AUSTIN, Texas--()--Fitch Ratings affirms the following Terrebonne Parish, Louisiana (the parish) general obligation (GO) bonds and sales tax revenue bonds:
--$18.4 million GO bonds at 'AA-';
--$15.9 million public improvement sales tax bonds (PIBs) at 'AA-' (excludes PIBs, Series ST-2009 and ST-2011);
--$7.1 million public library sales tax bonds at 'AA-'.
The Rating Outlook is Stable.
GOOD FINANCIAL FLEXIBILITY: Operating reserves and liquidity are robust. Additional flexibility is evidenced by the parish's significant general fund transfers for capital outlays.
RELIANCE ON VOLATILE REVENUES: Management continues to budget conservatively for economically sensitive sales taxes and mineral royalties, which are the leading sources of operating revenue.
CONCENTRATED ECONOMIC BASE: Area employment and top taxpayers are concentrated in the oil and gas industry. Growth in taxable assessed valuation (TAV) continues aided by a stable housing market and development underway.
OIL SPILL RECOVERY: Cleanup efforts from the British Petroleum (BP) oil spill have largely concluded. Drilling permits in the Gulf have increased and recent employment gains suggest recovery in the oil/gas and tourism sectors.
LOW DEBT BURDEN: The parish's debt levels are low, payout is average, and future capital needs are manageable. Pension costs are rising and may present a near-term budget pressure.
SPECIAL TAX RATINGS ON PAR WITH GO: Strong coverage and solid legal provisions supports the 'AA-' special tax ratings that are on par with the parish's ULTGO rating.
The GO bonds are secured by the full faith and credit of the parish and payable from an unlimited property tax levied against all taxable property within the parish's boundaries.
The PIBs are secured by 1/3 of 1% of the parish general sales and use tax and 1/4 of 1% of a separate capital improvement sales and use tax. The PIBs also have a cash-funded debt service reserve equal to maximum annual debt service (MADS).
The public library sales tax bonds are secured by a 1/4% dedicated library sales tax. The library bonds also have a cash-funded debt service reserve equal to MADS.
Terrebonne Parish is located on the Gulf of Mexico in southern Louisiana, 50 miles southwest of New Orleans. The parish has an estimated population of 112,000 which is up slightly from the 2000 Census.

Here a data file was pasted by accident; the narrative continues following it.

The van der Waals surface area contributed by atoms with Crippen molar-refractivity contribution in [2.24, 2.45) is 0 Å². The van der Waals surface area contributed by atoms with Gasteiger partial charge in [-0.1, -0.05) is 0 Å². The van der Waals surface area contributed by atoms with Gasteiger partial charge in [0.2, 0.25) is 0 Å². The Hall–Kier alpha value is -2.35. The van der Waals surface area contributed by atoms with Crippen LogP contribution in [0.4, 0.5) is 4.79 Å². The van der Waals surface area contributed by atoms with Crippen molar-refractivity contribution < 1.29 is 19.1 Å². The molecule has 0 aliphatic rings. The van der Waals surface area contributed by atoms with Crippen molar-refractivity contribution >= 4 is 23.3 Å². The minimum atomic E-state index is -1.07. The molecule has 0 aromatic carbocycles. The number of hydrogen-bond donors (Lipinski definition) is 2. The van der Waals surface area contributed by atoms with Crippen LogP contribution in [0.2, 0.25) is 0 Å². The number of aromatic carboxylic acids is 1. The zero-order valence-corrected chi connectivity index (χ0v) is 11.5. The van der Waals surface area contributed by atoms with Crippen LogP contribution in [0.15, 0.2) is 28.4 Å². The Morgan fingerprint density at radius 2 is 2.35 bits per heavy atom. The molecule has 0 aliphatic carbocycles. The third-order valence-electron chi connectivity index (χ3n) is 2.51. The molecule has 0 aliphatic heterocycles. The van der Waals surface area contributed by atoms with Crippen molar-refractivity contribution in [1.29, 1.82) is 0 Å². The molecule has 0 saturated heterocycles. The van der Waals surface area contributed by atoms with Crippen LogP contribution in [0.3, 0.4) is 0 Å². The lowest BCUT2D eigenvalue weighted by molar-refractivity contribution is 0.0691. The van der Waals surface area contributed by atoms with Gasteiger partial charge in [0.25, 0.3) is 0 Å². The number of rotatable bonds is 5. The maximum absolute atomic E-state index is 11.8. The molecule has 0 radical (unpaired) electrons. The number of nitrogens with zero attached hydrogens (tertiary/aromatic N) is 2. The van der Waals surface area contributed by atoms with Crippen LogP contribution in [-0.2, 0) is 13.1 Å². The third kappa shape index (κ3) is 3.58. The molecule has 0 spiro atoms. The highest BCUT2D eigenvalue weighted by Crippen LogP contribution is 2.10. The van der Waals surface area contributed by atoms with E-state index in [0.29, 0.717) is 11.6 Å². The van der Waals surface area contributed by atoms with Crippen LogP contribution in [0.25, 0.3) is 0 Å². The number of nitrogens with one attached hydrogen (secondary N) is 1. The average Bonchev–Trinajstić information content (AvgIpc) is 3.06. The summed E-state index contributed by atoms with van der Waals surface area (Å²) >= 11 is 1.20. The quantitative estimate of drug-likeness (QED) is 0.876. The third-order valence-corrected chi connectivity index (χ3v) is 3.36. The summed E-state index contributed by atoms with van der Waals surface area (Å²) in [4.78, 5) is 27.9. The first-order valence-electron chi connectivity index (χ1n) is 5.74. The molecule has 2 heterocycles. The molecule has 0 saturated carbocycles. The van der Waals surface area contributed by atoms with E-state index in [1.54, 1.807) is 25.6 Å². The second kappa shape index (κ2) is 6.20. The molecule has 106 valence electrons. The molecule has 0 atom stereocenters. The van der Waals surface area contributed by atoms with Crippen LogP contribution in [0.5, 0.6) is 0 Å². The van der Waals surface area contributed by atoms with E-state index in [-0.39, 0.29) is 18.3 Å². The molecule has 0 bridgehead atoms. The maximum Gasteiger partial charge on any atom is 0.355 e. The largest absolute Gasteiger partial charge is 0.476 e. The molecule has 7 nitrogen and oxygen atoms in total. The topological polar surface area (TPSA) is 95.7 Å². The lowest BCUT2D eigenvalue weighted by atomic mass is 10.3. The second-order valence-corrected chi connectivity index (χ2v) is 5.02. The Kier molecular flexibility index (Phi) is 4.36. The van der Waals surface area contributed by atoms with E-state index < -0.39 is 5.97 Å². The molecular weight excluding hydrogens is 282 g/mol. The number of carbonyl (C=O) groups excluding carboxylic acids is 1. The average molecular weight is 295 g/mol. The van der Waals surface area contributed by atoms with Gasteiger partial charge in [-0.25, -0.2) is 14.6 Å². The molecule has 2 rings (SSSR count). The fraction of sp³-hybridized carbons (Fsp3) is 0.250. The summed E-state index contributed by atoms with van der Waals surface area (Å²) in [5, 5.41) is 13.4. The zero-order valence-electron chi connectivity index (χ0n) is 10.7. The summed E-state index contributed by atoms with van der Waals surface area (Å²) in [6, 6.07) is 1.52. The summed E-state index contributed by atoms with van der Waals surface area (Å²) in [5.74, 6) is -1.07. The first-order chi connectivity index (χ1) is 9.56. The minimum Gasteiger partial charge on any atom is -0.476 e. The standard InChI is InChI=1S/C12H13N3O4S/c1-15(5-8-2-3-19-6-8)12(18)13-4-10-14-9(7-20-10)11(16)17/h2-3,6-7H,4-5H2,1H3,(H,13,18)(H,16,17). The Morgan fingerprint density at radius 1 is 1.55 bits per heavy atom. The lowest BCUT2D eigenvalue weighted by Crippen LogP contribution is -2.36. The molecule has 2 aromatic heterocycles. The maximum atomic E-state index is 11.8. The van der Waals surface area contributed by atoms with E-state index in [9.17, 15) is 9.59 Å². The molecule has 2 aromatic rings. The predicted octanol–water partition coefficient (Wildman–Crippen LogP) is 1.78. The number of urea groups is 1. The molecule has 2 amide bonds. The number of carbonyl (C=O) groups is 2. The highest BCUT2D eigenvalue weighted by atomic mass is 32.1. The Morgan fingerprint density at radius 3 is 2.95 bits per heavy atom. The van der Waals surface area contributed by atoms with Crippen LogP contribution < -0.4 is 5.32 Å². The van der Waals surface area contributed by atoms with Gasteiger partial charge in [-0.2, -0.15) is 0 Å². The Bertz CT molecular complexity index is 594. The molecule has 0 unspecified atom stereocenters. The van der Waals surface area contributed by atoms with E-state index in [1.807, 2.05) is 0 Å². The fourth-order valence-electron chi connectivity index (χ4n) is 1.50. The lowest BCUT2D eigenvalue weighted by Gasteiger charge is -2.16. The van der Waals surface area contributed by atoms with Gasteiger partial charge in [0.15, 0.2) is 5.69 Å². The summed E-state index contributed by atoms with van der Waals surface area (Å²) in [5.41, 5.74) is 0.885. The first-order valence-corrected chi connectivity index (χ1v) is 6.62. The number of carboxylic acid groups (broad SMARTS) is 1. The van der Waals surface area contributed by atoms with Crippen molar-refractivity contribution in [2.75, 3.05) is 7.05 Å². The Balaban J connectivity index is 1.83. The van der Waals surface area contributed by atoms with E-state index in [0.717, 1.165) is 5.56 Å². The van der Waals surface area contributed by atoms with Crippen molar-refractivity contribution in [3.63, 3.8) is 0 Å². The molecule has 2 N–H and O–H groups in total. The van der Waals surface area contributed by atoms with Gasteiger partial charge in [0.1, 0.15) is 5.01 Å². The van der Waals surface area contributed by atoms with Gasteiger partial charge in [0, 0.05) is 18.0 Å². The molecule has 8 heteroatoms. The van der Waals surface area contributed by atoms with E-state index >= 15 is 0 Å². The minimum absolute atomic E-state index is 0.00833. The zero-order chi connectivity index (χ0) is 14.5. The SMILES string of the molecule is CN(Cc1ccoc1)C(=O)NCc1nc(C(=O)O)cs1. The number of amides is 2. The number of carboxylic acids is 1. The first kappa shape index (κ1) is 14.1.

LOCAL ECONOMY CONCENTRATED IN OIL & GAS
Major industries include oil and gas production and services, commercial fishing, and marine transportation and shipbuilding complemented by employment in government, education, healthcare, and business services. The parish's tax base is concentrated in the oil/gas sector and there is some top taxpayer concentration, with the top 10 (mostly oil and gas businesses) comprising 21% of TAV. Moderate TAV growth has continued following the recession; the 2012 re-appraisal of existing values (occurring every four years in Louisiana) added 5% to TAV.
SIGNS OF RECOVERY FOLLOWING GULF OIL SPILL
The parish shed about 3,000 jobs (6%) from 2009-2011 as a result of the recession and impact of the BP oil spill in April 2010 and subsequent drilling moratorium, but recent indicators suggest moderate economic recovery. The drilling moratorium was lifted in October 2010 and deepwater drilling permits approved in the Gulf now exceed pre-spill levels. Employment totals in 2012 are up 3.8% for the 12-months ending November 2012, improving the unemployment rate to a low 3.2% from 4.7%. Additionally, BP continues to make claims payments to residents and businesses for economic damages, which has boosted area retail activity.
FINANCIAL FLEXIBLITY AIDED BY PRUDENT BUDGETING PRACTICES
The parish's exposure to economically sensitive revenues, consisting of sales taxes, state mineral royalties, and video poker proceeds, is mitigated by the high level of operating reserves and management's prudent budgeting practices. These revenues that are in excess of the budget are typically allocated for non-recurring expenditures and the parish delays spending the surplus funds until the subsequent fiscal year.
Large transfers out for capital items and, to a lesser degree, revenue declines, contributed to a significant net operating deficit after transfers in fiscal 2009 (20% of spending). Management subsequently reduced in 2010 and then eliminated in 2011 the historically large (15%-20% of spending) transfers for capital spending. Joined with reductions to personnel and department budgets, the parish posted a very small fiscal 2010 net operating deficit and $2.9 million net operating surplus after transfers in fiscal 2011 as sales taxes and mineral royalties exceeded forecasts.